The Gazette from Cedar Rapids, Iowa on August 22, 1901 · 3
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The Gazette from Cedar Rapids, Iowa · 3

Cedar Rapids, Iowa
Issue Date:
Thursday, August 22, 1901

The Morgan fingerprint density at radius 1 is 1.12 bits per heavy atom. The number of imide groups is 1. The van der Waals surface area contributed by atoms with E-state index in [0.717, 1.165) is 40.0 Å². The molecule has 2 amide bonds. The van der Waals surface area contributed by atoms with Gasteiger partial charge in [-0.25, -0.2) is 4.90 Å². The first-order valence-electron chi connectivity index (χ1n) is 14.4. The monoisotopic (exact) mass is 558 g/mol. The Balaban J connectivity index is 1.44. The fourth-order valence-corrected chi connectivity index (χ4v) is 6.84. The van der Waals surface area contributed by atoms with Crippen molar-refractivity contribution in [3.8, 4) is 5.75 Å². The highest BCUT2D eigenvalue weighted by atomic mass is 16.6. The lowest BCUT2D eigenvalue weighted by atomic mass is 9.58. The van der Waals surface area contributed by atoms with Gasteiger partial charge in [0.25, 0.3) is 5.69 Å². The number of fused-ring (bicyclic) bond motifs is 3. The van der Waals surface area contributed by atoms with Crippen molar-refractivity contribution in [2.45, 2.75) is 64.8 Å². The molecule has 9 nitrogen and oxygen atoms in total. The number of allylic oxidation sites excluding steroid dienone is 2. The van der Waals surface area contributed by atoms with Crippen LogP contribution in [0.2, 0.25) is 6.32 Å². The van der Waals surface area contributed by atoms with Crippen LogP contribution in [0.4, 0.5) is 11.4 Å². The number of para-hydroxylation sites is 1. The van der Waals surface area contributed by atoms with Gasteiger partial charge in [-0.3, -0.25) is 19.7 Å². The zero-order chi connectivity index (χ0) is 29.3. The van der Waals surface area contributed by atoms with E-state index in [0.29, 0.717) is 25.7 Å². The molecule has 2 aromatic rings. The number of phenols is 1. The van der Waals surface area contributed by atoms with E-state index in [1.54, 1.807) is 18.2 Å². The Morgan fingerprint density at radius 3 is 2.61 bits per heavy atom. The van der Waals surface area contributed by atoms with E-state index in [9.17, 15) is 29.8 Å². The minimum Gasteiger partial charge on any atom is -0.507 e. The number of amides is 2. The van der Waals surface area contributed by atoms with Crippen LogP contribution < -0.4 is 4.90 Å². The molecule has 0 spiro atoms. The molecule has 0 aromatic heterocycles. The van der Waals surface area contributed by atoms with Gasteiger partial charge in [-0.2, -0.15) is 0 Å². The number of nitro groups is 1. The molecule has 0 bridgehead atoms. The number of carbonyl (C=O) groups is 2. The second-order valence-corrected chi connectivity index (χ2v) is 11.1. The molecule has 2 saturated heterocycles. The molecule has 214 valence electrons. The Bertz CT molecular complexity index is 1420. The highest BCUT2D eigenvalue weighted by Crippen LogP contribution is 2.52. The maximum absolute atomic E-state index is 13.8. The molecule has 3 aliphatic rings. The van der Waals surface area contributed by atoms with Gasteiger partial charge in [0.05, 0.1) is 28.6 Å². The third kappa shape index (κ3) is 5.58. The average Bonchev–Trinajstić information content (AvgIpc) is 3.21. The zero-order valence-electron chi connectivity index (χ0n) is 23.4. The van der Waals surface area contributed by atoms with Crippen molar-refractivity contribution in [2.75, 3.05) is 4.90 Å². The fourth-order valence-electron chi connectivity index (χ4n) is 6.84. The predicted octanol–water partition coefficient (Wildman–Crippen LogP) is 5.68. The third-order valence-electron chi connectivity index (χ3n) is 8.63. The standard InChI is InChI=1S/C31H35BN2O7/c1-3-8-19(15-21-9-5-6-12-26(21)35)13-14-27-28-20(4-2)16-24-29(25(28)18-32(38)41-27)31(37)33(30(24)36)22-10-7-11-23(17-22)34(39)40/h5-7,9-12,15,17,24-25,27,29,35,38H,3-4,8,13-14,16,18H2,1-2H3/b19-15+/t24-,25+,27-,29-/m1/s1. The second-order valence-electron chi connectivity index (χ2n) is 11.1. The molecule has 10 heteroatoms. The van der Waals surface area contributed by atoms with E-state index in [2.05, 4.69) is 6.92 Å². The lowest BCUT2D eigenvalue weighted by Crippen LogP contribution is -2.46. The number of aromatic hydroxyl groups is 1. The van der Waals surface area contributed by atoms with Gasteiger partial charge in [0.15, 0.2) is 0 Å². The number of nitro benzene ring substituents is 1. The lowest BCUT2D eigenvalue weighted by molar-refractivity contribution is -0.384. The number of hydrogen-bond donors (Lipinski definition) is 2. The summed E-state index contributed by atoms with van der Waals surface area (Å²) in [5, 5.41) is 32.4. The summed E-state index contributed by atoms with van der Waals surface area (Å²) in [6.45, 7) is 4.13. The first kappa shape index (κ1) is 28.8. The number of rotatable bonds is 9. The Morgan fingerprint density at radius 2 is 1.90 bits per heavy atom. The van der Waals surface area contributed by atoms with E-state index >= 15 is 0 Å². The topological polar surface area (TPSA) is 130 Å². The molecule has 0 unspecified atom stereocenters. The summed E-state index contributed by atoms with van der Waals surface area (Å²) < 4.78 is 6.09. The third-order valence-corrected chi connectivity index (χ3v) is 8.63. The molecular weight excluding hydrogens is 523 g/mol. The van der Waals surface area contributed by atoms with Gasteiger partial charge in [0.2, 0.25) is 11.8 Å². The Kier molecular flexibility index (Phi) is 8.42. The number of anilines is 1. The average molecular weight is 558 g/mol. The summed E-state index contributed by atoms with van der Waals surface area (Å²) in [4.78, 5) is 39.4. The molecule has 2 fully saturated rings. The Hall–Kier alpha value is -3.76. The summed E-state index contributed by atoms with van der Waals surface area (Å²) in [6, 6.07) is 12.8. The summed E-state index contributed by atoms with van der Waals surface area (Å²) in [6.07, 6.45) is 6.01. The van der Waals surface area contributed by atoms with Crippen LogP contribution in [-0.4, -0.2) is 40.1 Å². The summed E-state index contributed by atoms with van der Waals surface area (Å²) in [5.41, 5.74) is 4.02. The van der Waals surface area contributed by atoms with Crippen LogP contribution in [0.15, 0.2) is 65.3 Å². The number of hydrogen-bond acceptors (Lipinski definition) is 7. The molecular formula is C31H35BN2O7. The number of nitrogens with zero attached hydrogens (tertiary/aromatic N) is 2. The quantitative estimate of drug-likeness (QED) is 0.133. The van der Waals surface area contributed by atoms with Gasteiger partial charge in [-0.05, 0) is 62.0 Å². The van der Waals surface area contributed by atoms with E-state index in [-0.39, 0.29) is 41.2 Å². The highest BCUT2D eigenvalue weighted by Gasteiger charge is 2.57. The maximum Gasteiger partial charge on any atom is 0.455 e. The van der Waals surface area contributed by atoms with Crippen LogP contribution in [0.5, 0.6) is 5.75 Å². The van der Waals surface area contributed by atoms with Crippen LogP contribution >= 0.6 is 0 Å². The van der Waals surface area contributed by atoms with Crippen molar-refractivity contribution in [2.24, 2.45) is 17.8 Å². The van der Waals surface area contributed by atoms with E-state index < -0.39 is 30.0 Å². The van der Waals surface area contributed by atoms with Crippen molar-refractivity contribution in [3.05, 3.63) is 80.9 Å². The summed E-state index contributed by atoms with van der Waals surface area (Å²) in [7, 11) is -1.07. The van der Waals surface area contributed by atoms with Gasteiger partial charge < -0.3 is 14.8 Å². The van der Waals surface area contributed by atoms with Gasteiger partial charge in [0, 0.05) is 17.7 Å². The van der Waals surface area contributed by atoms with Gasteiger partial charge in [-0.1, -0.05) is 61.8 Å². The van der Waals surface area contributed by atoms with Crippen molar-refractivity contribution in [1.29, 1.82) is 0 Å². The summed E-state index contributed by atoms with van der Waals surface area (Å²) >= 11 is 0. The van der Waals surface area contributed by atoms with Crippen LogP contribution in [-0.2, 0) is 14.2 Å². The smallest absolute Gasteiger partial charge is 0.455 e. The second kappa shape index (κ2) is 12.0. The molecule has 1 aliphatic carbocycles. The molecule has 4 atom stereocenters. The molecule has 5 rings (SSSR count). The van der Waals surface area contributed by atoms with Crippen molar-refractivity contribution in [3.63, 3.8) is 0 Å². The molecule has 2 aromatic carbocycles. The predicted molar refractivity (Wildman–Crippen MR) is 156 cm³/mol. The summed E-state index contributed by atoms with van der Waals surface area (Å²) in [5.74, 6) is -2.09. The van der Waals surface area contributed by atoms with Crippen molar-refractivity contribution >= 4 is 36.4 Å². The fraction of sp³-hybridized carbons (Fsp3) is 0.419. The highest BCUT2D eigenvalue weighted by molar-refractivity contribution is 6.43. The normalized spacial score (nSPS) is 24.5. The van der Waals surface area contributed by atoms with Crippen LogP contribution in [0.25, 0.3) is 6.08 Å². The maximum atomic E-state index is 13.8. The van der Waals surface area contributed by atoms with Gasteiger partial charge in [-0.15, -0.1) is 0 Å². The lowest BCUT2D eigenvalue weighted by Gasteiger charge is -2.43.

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;i . S' ' ' 3&t i J if THE ; CEDAE RAPIDS EVE2THT & GhAZElTE, THURSDAY, Alt OUST OO 1901. Ar in. 1 Greene's Opera House. 4fj& imsr r - ' JNO. B. HENDERSON Manager GEO. B. PECK,., Business Manager Two Nights, Monday and Tuesday, Aug. 26 and 27. The Greatest Comedy Combination Ever 0rganl2ed at Popular Prices. 10, 20 and 30 Cents - Monday Night, CREDIT LORRAINE. Tuesday Night, Lewis Morrison's New York Success, THE INDIAN. Ladles free . Monday night when accompanied by ooo paid 30 cent ticket. Seat sate opens Saturday morning at 9 oclock. Rest u You RJdo THE MORROW Coaster Brake Guarantees you jitsviut Cmfrt mnd PUmsmr tn CytUnf. Firs any wheel. Yens wheel always nudes control. Seen rtty on hills. A luxury on the level. Ysa Ride & Mile bat Pedal only id MUm. k IOi,MO KU'fied riders last year. 14 by til tlc-alrrt. Boktt Frt. Kel'pae Ste.r., Vlnlra. ft. T. Ila.' B . 0 IN THE SHADE Now is the season of tired, sore, burning and blistered feet. Use "HOLTS FOOT POWDER and get relief at once, or it costs you nothing. HOLTS PHARMACY Grind Hotel Corner. 300 First Ave. We Rent Tents. & Weve lots of them, too, big and little, camping tents, refreshment tents, exhibition tents for carnival and fair use. But weve none . too many. to go around this busy season. So let us know at once your wants for carnival week and before. The rates are low. George A. Mullin Go. 20024 1st Ave. Cedar Rapids -1 SUPERFLUOUS HAIR AND MOLES removed by electrolysis, wrinkles eradicated by Special Facial Maasaare. Mdlle Fraseur. with Dr. Minnie Fletcher, is Masonic Temple daily except Saturday and Sunday. Consults tion free, strictly confidential. Having known Miss Fraseur all her life 1 desire to sty she is m most accomplish ed and cultured lady. Her course was taken under tbe master electrician of Michigan, who is now connected with tbe famous- Battle Creek sanitarium. Miss Fraseur has been closely associated with tbe world renowned Dr. 'J. H, Kellogg of Battle Creek for tbe past six years and I bespeak for her the confidence and patronage of those needing her services. Most sincerely. Dr, T. B. STANLEY, A REVOLUTION IN ECONOMICS European Philosopher Urges Central Europe to Combine to Effectually Meet American Competition. Vienna, Aug. 22 Professor Edward Suess, the eminent publicist and pa-nologist, has given out an interview today respecting the industrial and political preponderance of the United States that attracts much attention, especially as it confirms the anti-American views of continental manufacturers and economists. The professor, surveying International relations from a standpoint both political and philosophic, observes that while the French revolution was occasioned by abuses of the privileged classes, the present situation has been caused by a revolution of material conditions. Declining national sentiment should be replaced ly a movement for common defense of the central European states against American trusts, which are mot ing to conquer foreign markets more surely than they could be conquered by battleships. The American balance of trade reached an unparal-ellcd figure. It is a serious question if the present political units of Central Europe are strong enough to make an effective defense, taking into account the physical conditions. The present shifting center of gravity of the world's forces would create three great units China-, Russia and America. When China is equipped with railroads people would find she had the most capable merchants and the cheapest labor. Russia would have the largest army and be the greatest peasant state. European capital would flow to the United States and would be an important increase to her economic prosperity. Of the three the United States has decidedly the lead. Its policy was commercial aggression, beyond a doubt, and states like the American union and Russia had gained far more in the way of mobilization of their powers from the construction of railroads than such countries as Germany and France. A MILLIONAIRE MURDERED Sam Strong, Rich Mine Owner, Shot In Cripple Creek Saloon. Cripple Creek, Col., Aug. 22 Sam Strong, the millionaire mine owner, was shot and killed this morning by Grant Crumley in the latters saloon. Strong with three friends had been out ali night at various gambling saloons. John Neville. Strong's father-in-law, and Crumley got into an altercation. Believing Neville in danger Strong drew a revolver. Crumley jumped behind the bar, grabbed a shotgun and blew a hole through Strong's head. Crumley then surrendered to the police. Sherman Crumley, Grant's brother, was shot in the thigh last night by William Tromback in a quarrel over a bet. The wound is not serious. Strong formerly owned the famous mine at Victor which bears his name and had other valuable mining properties in the Cripple Creek district. GREAT COPPER COMBINE International Trust Which Shuts Out all Competition. Denver, Colo., Aug. 22 The News today says: Mining men in this city accept as true the reports that a world-wide copper combine has been formed, and that competition in buying copper will be no longer known. The combine is said to have been effected between the Amalgamated, Calumet and Heckia, Senator Clark and the Rothschilds. Papers have been signed covering a long term of years. The consolidation interests are said to be financed by the National City bank of New York. CHICAGO IN THE 50 8. Different Character of the Windy City In Its Younger Days. Chicago Journal: Michigan ave nue-, the favorite street on the south side for private dwellings, runs di-iectly on the lake shore on a sort of a bluff formed by the action of the wind and waves. It is something more than a mile in length, and has an elevation of twelve or fourteen feet above the water. In Putnams Magazine for June, 1856, the above sentences appear, in an article on Chicago, written by a correspondent who visited this city from New York for the purpose of writing about the metropolis of the west. In 1850, . says the author of this article now 45 years old Chicaga had a population of 26,000. Now it claims the first grain market in the world, the first lumber market in the world, the third city in tbe union in postofflee revenues; that it has the best back country in the world, and the best railroad communication with that country; that its population is over 90,000, its motto still Onward, and its destinies among the stars. I would remark, for the benefit of any intelligent English person who may peruse this article, that the last statement is not to be regarded as strictly official. It was not voted by the common council, nor signed by the mayor. Speaking of the streets of Chicago, the writer goes on: "Both carriage ways and sidewalks are planked, stone being as yet too expensive a material, and too slowly laid for this new and fast metropolis. In the spring of the year tbe ground asserts its original character of a swamp. The planks actually float, and as the heavy wagons pass along ornamental jets of muddy water play on every side. The sidewalks in Chicago are as remarkable. In their way, as the bridges. With almost every block of buildings there is a change in grade, sometimes of one foot, sometimes of three feet, sometimes of five feet. These ascents or descents are mad-; by steps, or by steep, Inclined planes of boards, with or without cleats. The profile of a Chicago sidewalks would resemble the profile of the Erie canal, where locks are most plenty. This Is all rather uncomplimentary and sarcastic, but the author indulges in still more caustic remarks when, he discusses Chicago dress, as he saw It forty-five years ago: In tbe winter season the dress of the people, as well , as the mercury in the thermometer, indicates a severe climate. People drive in from the country with large hoods, made over their heads. Fur overcoats are much worn; the legs are wrapped in woolen leggings; fur tippets stand up high' around the face, and the feet are covered with large shoes made of buffalo hide, with the hair turned in. Fashionable headgear of the young gentleman is a cap without a visor, looking lake a ladys muff cut In two in the middle and stuck on the head of her beau. To my eye they are not elegant. That is how we looked to a New Yorker at that distant day. -"There lr an abundance of omnibuses, public carriages aqd hacks. says the critic.- "Everybody sleighs, but the sleighing is mostly on sawed board runners, with the box , of a buggy4 or wagon placed upon them, and if a coat of blue paint is added, to the runners, the establishment is quite complete. - , The waterworks in those days must have been quite primitive. Theauthor of the article has doubtless crumbled to dust many years since, but he would be amazed, no doubt, to come back and see the elaborate system of the present day. Says he: "Water is supplied to the city, pumped from the lake into a reservoir, and distributed by pipes. A small portion of the lake is fenced off by a pier of piles and earth. A pipe is laid from the pond thus formed to a tank or a well a few rods distant. Over the tank Is placed the engine house and pumps, and the thing is done. No further fllV-8- tion is deemed necessary. The water is abundant and good. Now the writer grAws a little more cordial: "Sunday jn Chicago, though not observed as it is in New England, is, I think, more respected than it is in any town of 20,000 inhabitants or upward south of Philadelphia. Some few stores are seen open, but not of a prominent class. The movement of the people is generally churchward, and the churches are well filled. The streets are quiet. "With material for building Chicago is well supplied. The courthouse in Chicago is a very creditable building, of the Doric order, though without columns, and standing in the center of a handsome square, inclosed by iron paling on a marble foot. The building is of blue limestone, brought from I.ockport, N. Y. Th- Presbyterian church on Wabash avenue is built of blue, bituminous lime,-stone, the pitchy matter of which has exuded and run down the sides, giving the building the appearance of having a pai tial coat of tar. There are many private residences on Michigan avenue, and one, belonging to the Roman Catholic bishop, might, both in size and style, be called a palace. On the North side, which toward the lake shore is rather more quiet and retirfed, are many fine cottages of the best suburban styles, adorned with conservatories and gardens and embowered in groves of locust, ash and oak. Water street, parallel with the river, is the street for heavy - trade. Lake street, next south, is the principal dry goods street and shopping mart. Discussing the prospects of Chicago the author goes on to cite its geographical situation and deducts the following: On this fact, and not on the present actual value, are really based those fabulous prices of corner lot3 and wharf improvements, which have sometimes provoked the sneers of skeptics. But who shall say that the basis is not a sound one? The correspondent for Putnam's Magazine stayed at the Briggs house and found it satisfactory. Here is a bill of fare: . Baked white fish, broiled trout, baked pickerel, roast prairie chicken, wild goose, venison, glass K. Jenny I-lnd. The writer admits that he does not know- what glass E. Jenny Lind might mean, but he suspected that it stood for glace Jenny Lind. The judges and law era of those days were too democratic to suit th easterner. The judges, jury and lawyers patronized the apple boys rather more freely than, would be considered proper in some places, he gravely asserts. And on one occasion, when -v military company passed In the street, lawyers, sheritt. jury and spectators in fact, everybody except the judge made a general stampede to the windows to see it go by. I went with the rest. "Such was Chicago as I saw it in the winter of 1855-6. What it will be next year at this time ten years hence fifty years hence those wha live shall see. If any, one wishes to guess, the opportunity is now offered." The fifty years have nearly elapsed, and In the light of half a century's progress, the magazine man s article is of peculiar interest. PROSPERITY IS CONTAGIOUS. For that Reason Reciprocity Is Essential to Trade Among Nations. The prosperity of one state influences favorably the prosperity of another seeking a market there, writes General John A. Kasson in Leslies Weekly. We saw- it in the effect upon other countries of our own returning prosperity after the election of 1896. As we advanced in prosperity their industries revived; and as their wealth Increased our export trade also rose greatly in value. The law of Providence is against a gross international selfishness, as it is against a career of personal selfishness in any smaller community. The infancy of our manufactures has passed into maturity. They now control our home market with ample profit; and some of them reach out into foreign protected markets in competition with the world. We are not yet sufficiently assured of our position in the international export trade to take down our whole' protective fence, but we are strong enough to take off the unnecessary top rail, especially where our neighbor In return removes a rail from his ldwer fence for our convenience. This the reciprocity treaties accomplish in a prudent way. The protection of our exports has become a part of the protection of home industries. EGGS A FACTOR IN PEACE. Nations Do Not Fight Each Other Lest - Their Markets Be Destroyed. Loudon Sphere: Bismarcks dic tum. that trade questions were apart from questions of policy and must be settled by other considerations, was not accurate when he delivered it; it is now very far indeed from the truth. In fact, trade now determines policy, overriding diplomatic traditions altogether. France gave wa y readily over Fashoda. Why? Not because she had any serious disaster to fear in the worst event, but because it was not worth while losing her best customer over a point of honor. Every basket of French strawberries, every crate of French eggs, was a weight In the scale of peace. Official Germany remains almost ostentatiously friendly with England . in spite of all the Boerophile ravings of the German press; for England at present holds the gates of the sea, where the future of Germany, according to her kaiser, lies. LOOKS BAD FOR r THE STRIKERS V f . ' Combine Managers this Morning ere . Able to Get New Men and Start - Plants In and About Pittsburg. . Pittsburg. Pa.. Aug. .. 22 Developments in the steei strike this morning are all favorable to the masters. Early today the American Tin Plate company succeeded in getting about a hundred men safely inside the gates of their plant in this city and preparations are in progress for the starting up of two mills before the close of the day. The officials claim the entire plant will be in operation within a week. Another crew was put on at the Lindsay & McCutcheon works and 250 men are reported- at work In the Painter plant. Seven foreigners arrested for disturbing the peace at the Pennsylvania tube plant last evening were given a hearing this morning and severely reprimanded. All were discharged but one, who was fined for having a dangerous weapon in his possession. The magistrate requested the Amal-'gamated officials to Instruct the foreigners as to the rights of others as well as how far they themselves could go without breaking the law. He said: Hereafter anyone ar rested In connection with strike disorders will be made to feel the utmost penalty of the law. Thirty-two non-union men arrived over the Pennsylvania road early this morning and under an escort of twenty-five policemen were safely marched to the Star plant of the American Tin Plate company. There were several hundred strikers at the station, but there was no demonstration further than trying to get a chance to talk to the non-unionists and dissuade them from going to work. The police prevented the strikers from doing any missionary work. The latter claim that five men broke from their guards and took to the hills. WOMEN ARE NOT ELIGIBLE American Bar Association Rafuies Membership to an Iowan. Denver, Colo., Aug. 22 The general council of the American Bar association decided that women are not eligible for membership in the association under the present constitution. This decision was reached In the case of Mrs. Jane B. Ott of Dyers-ille, Iowa, who had applied for membership. The council decided to let the matter go over a year and then take up the question, appointing a committee to draft an amendment to the constitution which will make women eligible. , The feature of the morning session today was an address by Congressman Charles E. Littlefield of Rock Island, Me., on Insular Cases. These cases, he said, considered in the manner in which results are reached, the incongruity of the results, and the variety of inconsistent iews expressed by the different members of the court, are without parallel in our judicial history, HAM TO TIE IT UP. Rochester Man Claim to Have Solved Perpetual Motion. Rochester, N'. Y., Aug. 22 A machine invented by William Debus, a machinist of Rochester. apparently soles the problem of perpetual motion. Debus claims that he has overcome the center of gravity. For the last twenty-one days the machine has been in operation, the flywheel receiving at the rate of 130 revolutions a minute, with no motive power whatever excepi that Incorporated in its construction. Yesterday Debus stopped the machine. To keep it from running he had to tie up the flywheel with a strap. The Invention is odd looking, but of simple construction. There Is a flywheel twelve Inches in diameter, three air chambers, making three pounds of air pressure and capable of tripling the speed of the machine. The center of gravity is overcome by means of spring weights on sixteen arms, which constantly press the flywheel forward. Debus invites investigation of his invention. He will unstrap the machine and let it run any length of time the investigators may fix. He Is now at work constructing a machine of i four-horse power. CUBAN REVENUES LARGER, Custom Houses of the Island Show-Considerable Increase. Washington. Aug. 22 According to a statement given out today by the division of insular affairs of the war department, the total receipts at the custom houses In Cuba during the calendar year 1900 were 816.099,923, against 814,854,261 for 1899. The receipts from duties on imports were 814,273,141. against 313,400.649, and from duties on exports 81,066,006, against 8764,106. Most of the custom-houses show substantial increases. although Trinidad. Neuvitas, Baracoa and Zaza show decreased receipts. The receipts at the principal custom-houses followed, the remaining ports showing less than 8300,000 each in receipts: Havana, $12,042,031; Matanzas, $454,773; Santiago de Cuba, $953,078; Cardenas. $301,920; Cien-fuegos. $1,160,303. v The total Import receipts at Havana were $10,522,096. a gain of $707,-406; while the export receipts at that port were $997,161, against $752,359 in 1899. THE MARKETS. MARKET GOSSIP. Furnished The Gazette daily by Arthur R. Jones A Co., office Jim block: Chicago, Aug. 22 The wheat market started off weak and remained so ip to 11 oclock, when a stronger feeling was noticeable through the covering of shorts. The cables were higher at the opening and. Mi lower at the close. Tbe weakness early, was due. mostly, to tbe pounding of corn. . which had a bad break. The Close was around the top. Estimated car for tomorrow, 145. Corn opened lower and remained weak throughout . the entire day's session. The report, - which came out yesterday, telling of the improvement in corn during tbe past three weeks, waa the reason of the break. Liverpool cables showed a decline of . The crowd were extremely bearish and sold on every rally. Estimated - cars for tomorrow, 270. , - Oats opened a shade lower and held within a narrow range throughout the days session. The trade was purely, professional, the outside doing . nothing. Estimated cars for tomorrow, 255. PorkN opened 2 cents higher. - after which the price broke 10 cents and remained around the bottom during the day. Hog prices 5 to 10 higher. Lard and libs fractionally higher, with packers tbe principal traders. CHICAGO Ui RKETS. Chicago, Aug. 22 Prices for the leading speculative articles on the Chicago . board of trade: CHICAGO LIVE STOCK. CATTLE Receipts 9,000 head; choice strong; others about steady. Good to prime, $5.3506.35; poor to medium, $3.60 5.25; cows, $2. 5004.25; Texans (grass), $3.403.75; Stockers, $3.254.35. HOGS Receipts 27,000 head; natives 5c higher. Heavy. $5.806.35; light, $5.656.10; mixed, $5.70:86.25. SHEEP Receipts 16,000 head; good to choice steady; others slow. Muttons, $J.003.90; lambs, $J.005.35. MISCELLANEOUS. Butter Steady; creameries, 14 20c; dairies, 1317c. Eggs Steady at 14c. Iced poultry Easier; turkeys, 6 fcc; chickens, 8llc. Rye 57c. Barley 65 65c. Flax $1.56. Timothy $5.50. . Clover $10.00(810.25. KANSAS CITY LIVE STOCK. CATTLE Receipts 8,000 head; market steady. Native steers. $4.655.80; Texans and Indians, $2.80(84.00; stockera and feeders, $3.004.10; calves, $3. 00 5.00. HOGS ' Receipts 8,000 head; market 5c higher. Heavy. $6.I06.20; packers. $5.906.15; light. $5.506.00. SHEEP Receipts 1,000 head; market steady. Muttons, $3.005.75; lambs, $4.25 5.00; range sheep, $3.003.50; ewes, $2.503.15; stock sheep. $2.002.60. LIVERPOOL MARKETS. Wheat Quiet; spot, 5s 55s 8d; Sept., 6s 6d; Dec., 5s 8d. Corn Spot steady at 4s ll(4d; futures quiet; Sept., 4s 10d; Oct., 4s lOd; Nov., 4s lid. NEW YORK MONEY MARKET. Money steady at 214 per cent. Prime mercantile paper, 45 per cent.- Sterling exchange easy at $4.86 for demand and $4.84Vt4.84Vs for sixty days. PEORIA MARKETS. Corn Easy; No. 3, 66 c. Oats Easy; No. 2 white, 36c. NEW YORK MARKETS. Butter Steady at 1620c. Eggs Dull at 1016V.jC. MILWAUKEE MARKETS. Wheat Lower; No. 1 northern. 72 TZbic; No. 2 northern, 70 71c; Sept., 7070T4c. LOCAL MARKETS. W?ieat-6065c. Corn 6254c. Oats 3335c; new oats, 3335c. .Rye 50c-. Hay Wild. $89; tame. $10. Straw $56. Fruit Oranges, $4.005.25; bananas, fancy Port Limon, Jumbo bunches, $1.752.00; lemons, Messinas, per box, $5.006.50; California, per box, $4.00 4i5.25. Pears, California Bartletts. bu.. $2.75; plums, per crate, $1.25 1.75.. Cider New York, sweet, per bbl., $5.50; halves, $3.25. Cheese Fancy full cream. New York, per lb., 12V4c; Wisconsin, 11c; brick, per lb.. I2c; Iowa full cream, flat. lU4e. Butter Creameiy, per lb., 25c; dairy, 2022c. Nuts California walnuts, per lb., 13c; almonds, per lb., 16c; filberts, per lb., 13c; Brazils, per lb., 10c; pecans, perv lb., 10llc; raw peanuts, per lb', 5c. Eggs Strictly fresh, per doz., 11' 13c. Live poultry Fowls, 66c; broilers, per lb., 8c; turkeys, 67c; ducks, 5c: young ducks. 8c. Sugar Dominoes, $6.16; cut loaf, $6.16; cubes, $5.91; powdered, $5.81; granulated, $5.59; extra C, $5.06. Canned meats Corn beef, 2-lb., $2.60; lunch tongue, I-lb., $3.25; 2-lb., $6.40; Peerless sliced dried beef, -lb.. $1.50: 1-lb.. $2.50. Dried fruits Apples, evaporated. 10c; Cherries, 15c; fancy peaches, 10c; choice peaches, 8e; citron, 14c; currants, per lb., 12c; raspberries, 23c; prunes, 900100, 4c; new California raisins, L, L. boxes, $2.25; 3 crown L. ,M. 7c; 4 crown L. M., 8c. Vegetables Onions, per bu., $1.25; new cabbage, per lb., 3c; new potatoes, per bu., $1.40; beans, handpicked, Michigan, per bu., $2.75. Honey New, - pure, per lb.. 15c. OshmanAEffron, Hides. SIS N.Snd 8t Hides, tallow and wool Prices , aid to the retail trade: No. 1 green hides, 7V4c; No. 2 green hides, 6c; No. 1 cured hides, 8c; No. 2 cured hides, 7c; No. 1 cured bull, fc; No. 1 cured calf, 10c; No. 2 cured calf, 8c; No. -1 veal kip, 8c; No. 2 veal kip, 7c; No. 1 solid tallow, 4c; rough tallow, I2c; pelts, wool, estimated, 1535c; shearings. 1020c; No. 1 horse hides, medium - and large. $2. 00Q2.50. Old iron, country mixed, per- ton, $8.00; stove plate, - per ton. $6.00; old copper, per lb., 1201 Sc. Old rubber, 6c. T.l M. Sinclair A Cos. Hoc Market 1:30 p. m. Today. Selected light 150 to 200 lbs., $5.70. Selected - heavy 200 lbs. and over, 15.80. ..... Good, of medium quality $5.60. Coarse, of medium quallty&$5.50. Rough $5 .20. Pigs 100-to 160 lbs., $4.655.30. Pigs under 100 pounds not wanted. Stags and piggy sows graded-according to quality after deductions. Rough includes thin old sows, milky bellies and hogs unfit for packing.' Selected hogs are barrows or prime sows. All bogs subject to government inspection, CATTLE Delivered st their packing bouse: Corn fed steers.' 600 to 1.100 lbs., $4. 25 4. 76; -grass fed - heifers, $3. 003.25; COWS, $2.7502.00. UNIVERSAL Sfoves and Ranges V i j ARRIVED AND READY ON DISPLAY. PRICES RIGHT STEPANEK & VONDHAGEK Ha f or A one and three-fourths story, new, 8 room house with batb.sewerage, city water, hot water, cistern, gas, cemented cellar, lot 40x!40,outh front. Located In Bever Park close to the paving. Former cash price was $3000 but we have just been given a special price of $2,600, with instructions to sell tbe property quick, which we will surely do st the price. Dont delay. A lot on second avenue in Bever Park, 30x140, south front, asphalt paving just being completed. A beautiful location at a very low price. Easy terms if desired. Price only $600, purchaser to assume the paving. With this new asphalt paving, this is the most delightful residence loca-cation obtainable in the city, at anything like this price. A splendid two story, 6 room, thoroughly modern house in Central Park, with bath, sewerage, city water, cistern, electric light, gas inkitebeo, mantel and grate, furnace, cemented cellar, corner lot 53x1 40. A delightful home. Room for two more houses. Excellent for investment. - Paving paid for st a cost of over $700. Price $3100. ' Beautiful lots in MURRAYS REPLAT, 63 lots in allene-tbird or 21 of them sold within 90 days of the time they were first offered. That shows vkhat the people think of them. They are the best located, nearest to business, and cheapest lots on the West Side. The beat investment at the prices, and the most desirable, at the price, for homes. Small payment down and $5.00 or more per month. Or we will build to "suit pur- ' chasers and take monthly payments, 6 per cent interest. Several new houses to be erected st once. The most liberal terms now offered on West Side property. Best opportunity offered here in years for thrifty men to acquire homes or save money. The highest and best drained lots on the West Side. When eighth sve is brought to grade, these lots will be over 2 feet above the street grade at 4tb street and 4 feet above at N Street. There are beautiful lots left, come of the very best, and we will sell them to you on monthly payments or will build to suit you. Malcolm V. Bolton & Co. Office open Saturday evenings from 7:30 to 8:30. Old Telephone 30. i New Telephone 252. 304-305-306 C. R. Savings Bank Bldg., Cedar Rapids, Iowa. i HOMELY MOUND MOUND HOM ES2 MOUND MOUND C. G. GREENE, UNION BLOCK. Steins Transfer and Storage Company J. H. STEIN, Successors to Stein Bros. AXiL KX2CD8 OF DBAYAGE AND MOVING DONE WITH CARE AND EXPEDITION. Opera House Bara. 121 2nd St. Old and new Tel.363 LETUS with you on painting and papering. It will make you mOfley every time. - Otlr line of paper Ji UP-TO-DATE. - COMSTOCK & McQUISTON 41 . . : 120 FIRST AVENUE. . O rV -J) Ibnayers VIEW! VIEW! VIEW! VIEW! - A 4? X r J Vj U - - - w 6